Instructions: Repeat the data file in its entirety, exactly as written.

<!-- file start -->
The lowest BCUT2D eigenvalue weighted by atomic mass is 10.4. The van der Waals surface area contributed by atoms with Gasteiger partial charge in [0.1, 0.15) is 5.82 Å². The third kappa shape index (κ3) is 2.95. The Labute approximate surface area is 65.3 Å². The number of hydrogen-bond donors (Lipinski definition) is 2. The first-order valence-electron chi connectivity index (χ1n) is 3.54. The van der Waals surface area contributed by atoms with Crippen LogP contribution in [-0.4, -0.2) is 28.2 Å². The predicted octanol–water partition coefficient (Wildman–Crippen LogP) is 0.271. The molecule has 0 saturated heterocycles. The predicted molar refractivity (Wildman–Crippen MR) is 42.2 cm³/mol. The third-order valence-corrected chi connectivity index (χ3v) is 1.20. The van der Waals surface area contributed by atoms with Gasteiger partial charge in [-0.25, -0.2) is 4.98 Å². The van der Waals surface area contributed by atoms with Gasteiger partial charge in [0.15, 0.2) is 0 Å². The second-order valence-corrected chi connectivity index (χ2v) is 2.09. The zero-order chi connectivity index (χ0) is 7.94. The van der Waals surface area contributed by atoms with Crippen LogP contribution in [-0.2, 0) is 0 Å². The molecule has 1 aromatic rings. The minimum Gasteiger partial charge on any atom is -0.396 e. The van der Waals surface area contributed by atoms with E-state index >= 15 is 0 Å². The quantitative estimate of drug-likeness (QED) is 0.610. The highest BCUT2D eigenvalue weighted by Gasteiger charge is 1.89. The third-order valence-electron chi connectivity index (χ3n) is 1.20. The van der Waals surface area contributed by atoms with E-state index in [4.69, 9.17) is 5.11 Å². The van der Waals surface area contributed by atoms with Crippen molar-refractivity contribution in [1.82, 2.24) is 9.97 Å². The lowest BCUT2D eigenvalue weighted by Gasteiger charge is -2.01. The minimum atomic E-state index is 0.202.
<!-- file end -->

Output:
The lowest BCUT2D eigenvalue weighted by atomic mass is 10.4. The van der Waals surface area contributed by atoms with Gasteiger partial charge in [0.1, 0.15) is 5.82 Å². The third kappa shape index (κ3) is 2.95. The Labute approximate surface area is 65.3 Å². The number of hydrogen-bond donors (Lipinski definition) is 2. The first-order valence-electron chi connectivity index (χ1n) is 3.54. The van der Waals surface area contributed by atoms with Crippen LogP contribution in [-0.4, -0.2) is 28.2 Å². The predicted octanol–water partition coefficient (Wildman–Crippen LogP) is 0.271. The molecule has 0 saturated heterocycles. The predicted molar refractivity (Wildman–Crippen MR) is 42.2 cm³/mol. The third-order valence-corrected chi connectivity index (χ3v) is 1.20. The van der Waals surface area contributed by atoms with Gasteiger partial charge in [-0.25, -0.2) is 4.98 Å². The van der Waals surface area contributed by atoms with Gasteiger partial charge in [0.15, 0.2) is 0 Å². The second-order valence-corrected chi connectivity index (χ2v) is 2.09. The zero-order chi connectivity index (χ0) is 7.94. The van der Waals surface area contributed by atoms with Crippen LogP contribution in [-0.2, 0) is 0 Å². The molecule has 1 aromatic rings. The minimum Gasteiger partial charge on any atom is -0.396 e. The van der Waals surface area contributed by atoms with E-state index >= 15 is 0 Å². The quantitative estimate of drug-likeness (QED) is 0.610. The highest BCUT2D eigenvalue weighted by Gasteiger charge is 1.89. The third-order valence-electron chi connectivity index (χ3n) is 1.20. The van der Waals surface area contributed by atoms with E-state index in [4.69, 9.17) is 5.11 Å². The van der Waals surface area contributed by atoms with Crippen molar-refractivity contribution in [1.82, 2.24) is 9.97 Å². The lowest BCUT2D eigenvalue weighted by Gasteiger charge is -2.01. The minimum atomic E-state index is 0.202.